Cyan James earned her MFA from the University of Michigan, where she taught composition and creative writing classes. She’s now departing Michigan for the University of Washington in Seattle, where she’s earning a Ph.D in public health genetics. In addition to three Hopwood awards, her writing has also earned her several other prizes and residences, including the opportunity to attend Breadloaf as a dancing waiter. She sometimes publishes poems, essays, book reviews, and short stories in places like Blackbird Review, the Michigan Quarterly Review, Harvard Review, Arkansas Review, and the Barcelona Review; right now the main thing she’s writing is a novel about a commune where people go to get sick. Books she recommends are Under the Volcano, As I Lay Dying, and The Moviegoer.
Ever wish your problems would disappear? Jessica Gregson’s history-laced debut (released this week in the U.S. by Soho Press) follows a village of Hungarian women who “make angels” of abusive husbands. But it doesn’t end there. Yank on your rain boots and follow her into a complicated rural wasteland for a bracing read.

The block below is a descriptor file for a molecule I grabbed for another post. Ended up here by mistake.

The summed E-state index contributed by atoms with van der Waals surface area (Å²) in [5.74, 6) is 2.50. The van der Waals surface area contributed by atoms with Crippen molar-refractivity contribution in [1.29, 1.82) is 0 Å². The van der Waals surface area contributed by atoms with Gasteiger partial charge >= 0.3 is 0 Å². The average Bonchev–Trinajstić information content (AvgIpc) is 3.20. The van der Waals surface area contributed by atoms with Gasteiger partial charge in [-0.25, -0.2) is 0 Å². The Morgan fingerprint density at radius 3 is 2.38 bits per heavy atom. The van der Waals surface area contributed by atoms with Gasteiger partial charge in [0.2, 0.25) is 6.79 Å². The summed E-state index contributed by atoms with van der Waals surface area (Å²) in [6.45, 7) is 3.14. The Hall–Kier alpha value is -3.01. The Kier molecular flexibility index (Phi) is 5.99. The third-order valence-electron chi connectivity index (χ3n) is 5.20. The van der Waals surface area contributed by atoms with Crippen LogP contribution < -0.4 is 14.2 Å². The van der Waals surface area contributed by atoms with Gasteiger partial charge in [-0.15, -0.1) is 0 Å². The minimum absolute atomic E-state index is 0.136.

Though not uniquely British, the notion that humans seem fated to eradicate themselves—like moths flinging themselves into the flame of Apocalypse—certainly has a long history in The Isles. British historian and journalist A.J.P. Taylor warns, “Human blunders usually do more to shape history than human wickedness.” H.G. Wells rasps, “Human history becomes more and more a race between education and catastrophe.” And Jeanette Winterson has now penned The Stone Gods.
Hundehoved. See, it sounds a little more haunted, a little more rhythmic, a little more intense in Danish. But the English “Doghead” sounds good, too: blunt and pragmatic, both mysterious and common as dirt. Come to think of it, mystery and the commonplace both pervade Doghead(Thomas Dunne Books, 2009, trans. Tiina Nunnally), a Scandinavian saga obsessed with the convoluted telling of what goes awry in the gnarled branches of the Erikkson family tree.
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